This is the fourth day of a series entitle “Broken Hearted”. If you missed the first 3 days, you can catch up by clicking the link. My heart broke teaching teen and elementary-aged girls strategies to avert child predators should they make advances into their young lives. On this particular day the students were to draw an oval in the middle of a piece of letter-sized paper and make a frame out of 1 – 2-inch bits of brown yarn by gluing the piles of cut yarn to the paper to look like a frame made out of twigs.

Once the yarn frame was completed each girl was to draw people they could trust into the frame. This was someone they could tell if someone were making advance on them that made them feel uncomfortable. The teachers talked to them about situations in which that could occur and how feelings that something is not right need to be heeded shared with a trusted adult they believe can help them.

The girls worked for the better part of a half hour. At one point, the teacher noted that yarnone 11-year-old had no one in the center of her picture. She was asked who she was going to put there. She said, “I have no one to put there. There is no one I know who would believe me. Everything I do is wrong in my home. My step-mother never has anything good to say. I am new here so I have no friends.” Much to my shock the teacher said, “It’s ok if you have no one. Sometimes that is the case.” Really?

Everyone else had figures drawn into her circles and they were asked to share who was in their frames if they wanted to do so. Another 11-year-old had 3 people drawn in her oval. She explained, “These are my imaginary friends. I talk to them when I have problems.” There was no real person she could talk to so she made up a group. The teacher said, “How creative!”

Those of us who were activity leaders waited for a good debriefing of this HUGE elephant in the room, but it was not addressed. Rather, the teacher and administrator turned to us and said, “I think it would be a good time to transition to games now.” I was beyond mortified! Young people without anyone to talk to are the very ones traffickers choose and groom!

I took the girls to make butterfly wings. While painting fabric, we talked. Each girl was told they could call one of the leaders if they ever got themselves in a situation where they needed to call someone for help. The other activities leader made a list of leader phone numbers and they were posted in the cover of each of the girls’ journals. The one young woman who was leading games is working on her Master’s degree in Psychology. She said imaginary friends at this age could be the beginning of a dissociative disorder. Certainly the girl with no one in her oval frame is at high risk for any number of unhealthy situations. Feeling like one does “not belong” is the number one reason kids get into trouble. My doctoral dissertation was entitled “Intimacy as a Lived Experience of Health”. If children cannot name one person who cares if they live or die, they form alliances in very unhealthy ways: through gangs, traffickers, pedophiles, youth armies and crime rings. Love and belonging are fundamental needs. There is always a manipulative person willing to offer them a cheap substitute–for a price.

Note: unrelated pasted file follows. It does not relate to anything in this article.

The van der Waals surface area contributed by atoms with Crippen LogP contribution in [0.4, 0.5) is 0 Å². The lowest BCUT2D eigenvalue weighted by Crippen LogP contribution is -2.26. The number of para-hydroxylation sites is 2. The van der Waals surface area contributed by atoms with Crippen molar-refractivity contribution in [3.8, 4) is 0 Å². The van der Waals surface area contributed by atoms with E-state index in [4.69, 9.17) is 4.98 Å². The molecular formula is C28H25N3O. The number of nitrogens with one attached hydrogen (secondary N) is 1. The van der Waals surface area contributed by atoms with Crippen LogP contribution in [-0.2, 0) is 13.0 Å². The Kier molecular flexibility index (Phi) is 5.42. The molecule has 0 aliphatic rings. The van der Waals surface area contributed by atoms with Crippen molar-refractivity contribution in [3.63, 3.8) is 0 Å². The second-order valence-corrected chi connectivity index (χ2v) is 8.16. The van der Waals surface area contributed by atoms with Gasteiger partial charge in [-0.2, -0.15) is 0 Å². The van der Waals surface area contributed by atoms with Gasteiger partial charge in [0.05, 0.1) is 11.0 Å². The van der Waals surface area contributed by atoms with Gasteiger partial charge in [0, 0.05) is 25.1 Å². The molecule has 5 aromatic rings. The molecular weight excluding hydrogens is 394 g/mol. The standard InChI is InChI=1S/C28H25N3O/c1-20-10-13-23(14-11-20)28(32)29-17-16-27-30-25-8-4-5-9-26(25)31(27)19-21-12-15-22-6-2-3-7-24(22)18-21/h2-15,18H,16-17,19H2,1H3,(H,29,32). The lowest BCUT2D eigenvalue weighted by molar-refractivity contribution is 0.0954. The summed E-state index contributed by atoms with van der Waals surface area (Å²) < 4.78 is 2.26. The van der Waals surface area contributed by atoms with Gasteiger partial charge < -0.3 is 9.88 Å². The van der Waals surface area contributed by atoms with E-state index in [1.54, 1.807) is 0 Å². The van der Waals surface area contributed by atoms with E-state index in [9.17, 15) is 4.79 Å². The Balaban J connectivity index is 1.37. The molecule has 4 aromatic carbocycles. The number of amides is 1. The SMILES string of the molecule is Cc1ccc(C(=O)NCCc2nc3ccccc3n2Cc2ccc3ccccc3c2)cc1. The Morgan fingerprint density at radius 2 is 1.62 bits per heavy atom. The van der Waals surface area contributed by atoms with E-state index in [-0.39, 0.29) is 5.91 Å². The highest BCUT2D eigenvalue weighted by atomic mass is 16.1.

My heart was broken. “The sacrifices of God are a broken spirit; a broken and contrite heart, O God, you will not despise.” Psalm 51:17 I know this is a bit of a twist on what this verse intends, but it speaks to me this morning about the sacrifice involved in giving oneself up for others.

The end –  tomorrow.






In Our Cell – Day 3 of Broken Hearted

This blog is the third in a series about a tough week I had as a helper for two consecutive Born 2 Fly day camps teaching teen and elementary girls human trafficking prevention strategies. From my perspective, the weeks did not go well and I am writing to try to figure out why in my mind.

The second day after we dismissed the teens, one of the girls’ aunts picked her up to take her home instead of her mother. I said to the director that this was something I hadn’t thought of. Perhaps we need a password so people cannot have the child unless they know the password. At the very least we should have a permission slip with a list of the people the primary guardian says her child can go home with. The director said she felt this was not needed and dismissed the idea even though I had brought a copy of such a permission from another agency for ease of use in our program.

This was one example of the many administrative oversights I witnessed during the preparation phase and subsequent pilot of the program. The director came 3 days out of the 5 each session. She had to be away 2 days every week to work, and when she was at the Born 2 Fly sessions, she was always on her cell phone. “I’m multi-tasking,” she’d say. The teen helper had her cell phone, too. Many times during the course of an activity she’d be in the corner of the room texting her boyfriend instead of helping the children. Because the director and the lead teacher used their phones all the time, they did not see why it was a problem allowing the teen helpers to use theirs.